Who doesn’t love toys? I got to thinking about this question today when Kristin, the Museum’s Assistant Curator, handed me a lovable sock monkey, handmade and dressed in his finest VPD garb. He clearly was a labour of love made for a child or as a keepsake for an adult, his little uniform painstakingly perfect down to the smallest detail. I unearthed him from his storage box and promptly brought him upstairs, where he is now perched on a spare chair in the Curator’s Office.
But Officer Sock Monkey here is not unique – in fact, he is part of a long lineage of Police themed toys aimed at children. Since the commercialization of children’s toys in the early 19th century, toys aimed at the different genders have been the norm. While little girls were presented with toys designed to transition them into mothers and wives (babydolls, kitchen playsets, dress-up clothes), boys have traditionally been given “macho” playthings, like army men, action figures – and a lot of police themed toys.
Seen as the perfect archetype (along with firefighters) for a young boy to ascribe to, the powerful, masculine and ethical Police Officer was an extremely popular image in the first half of the twentieth century. Depicted on motorbikes, in cars or on their own, tiny police constables paraded their way through countless afternoon imagination sessions. Going one step further, full police costumes for tiny tykes have been popular since the 1950′s, including uniforms, badges, holsters and of course, toy guns perfect for playing a game of Cops and Robbers…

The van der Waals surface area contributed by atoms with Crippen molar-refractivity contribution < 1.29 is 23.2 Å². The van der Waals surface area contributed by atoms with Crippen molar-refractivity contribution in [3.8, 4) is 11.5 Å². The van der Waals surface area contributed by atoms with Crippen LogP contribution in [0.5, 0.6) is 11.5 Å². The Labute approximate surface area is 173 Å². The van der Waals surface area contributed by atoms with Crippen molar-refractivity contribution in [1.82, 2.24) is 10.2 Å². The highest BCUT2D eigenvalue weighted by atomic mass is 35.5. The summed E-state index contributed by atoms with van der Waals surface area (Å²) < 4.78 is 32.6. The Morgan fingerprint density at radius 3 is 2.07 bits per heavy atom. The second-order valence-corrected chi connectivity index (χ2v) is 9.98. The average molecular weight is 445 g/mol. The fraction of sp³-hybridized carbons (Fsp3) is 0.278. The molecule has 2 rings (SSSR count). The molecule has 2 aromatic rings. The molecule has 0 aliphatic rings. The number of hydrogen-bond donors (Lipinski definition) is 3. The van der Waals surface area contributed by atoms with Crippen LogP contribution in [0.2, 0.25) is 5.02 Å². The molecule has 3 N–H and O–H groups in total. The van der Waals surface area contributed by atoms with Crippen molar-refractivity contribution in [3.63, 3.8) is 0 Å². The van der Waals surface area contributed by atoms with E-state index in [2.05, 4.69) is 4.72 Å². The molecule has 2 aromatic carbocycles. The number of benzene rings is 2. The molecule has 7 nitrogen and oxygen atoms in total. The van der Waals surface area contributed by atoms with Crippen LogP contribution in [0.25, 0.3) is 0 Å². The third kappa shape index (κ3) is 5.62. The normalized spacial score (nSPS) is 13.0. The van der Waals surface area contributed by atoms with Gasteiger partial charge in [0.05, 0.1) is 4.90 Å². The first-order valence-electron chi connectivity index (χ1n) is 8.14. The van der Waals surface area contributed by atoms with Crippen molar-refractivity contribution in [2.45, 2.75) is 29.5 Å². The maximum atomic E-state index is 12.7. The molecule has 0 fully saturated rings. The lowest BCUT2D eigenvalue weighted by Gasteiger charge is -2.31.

Toy museums around the world now boast collections of tin Police cars, some valued at thousands of dollars, and they are a beloved addition to many personal collections. In fact, here at the Museum we have our own display case chock full of tiny toy cars and I often walk out of the back office to see boys, young and old, staring at them rapturously and ignoring the more traditional “history” all around them.
However, that is not to say that things haven’t changed – these days, both boys and girls are encouraged to play with all kinds of toys and it is just as common to see little girls fascinated with the toys we carry in the gift shop. Companies that traditionally geared their toys solely to boys have realized that there is a whole new market out there, and now make more gender-neutral version of their Police themed products. With a Police Force comprised of 30% women in Vancouver it is no wonder that these Playmobil sets sell out fast!
So, Officer Sock Monkey, thank you for opening a can of worms and urging me on to discover the history of Police themed toys. We might even promote you and let you stay upstairs!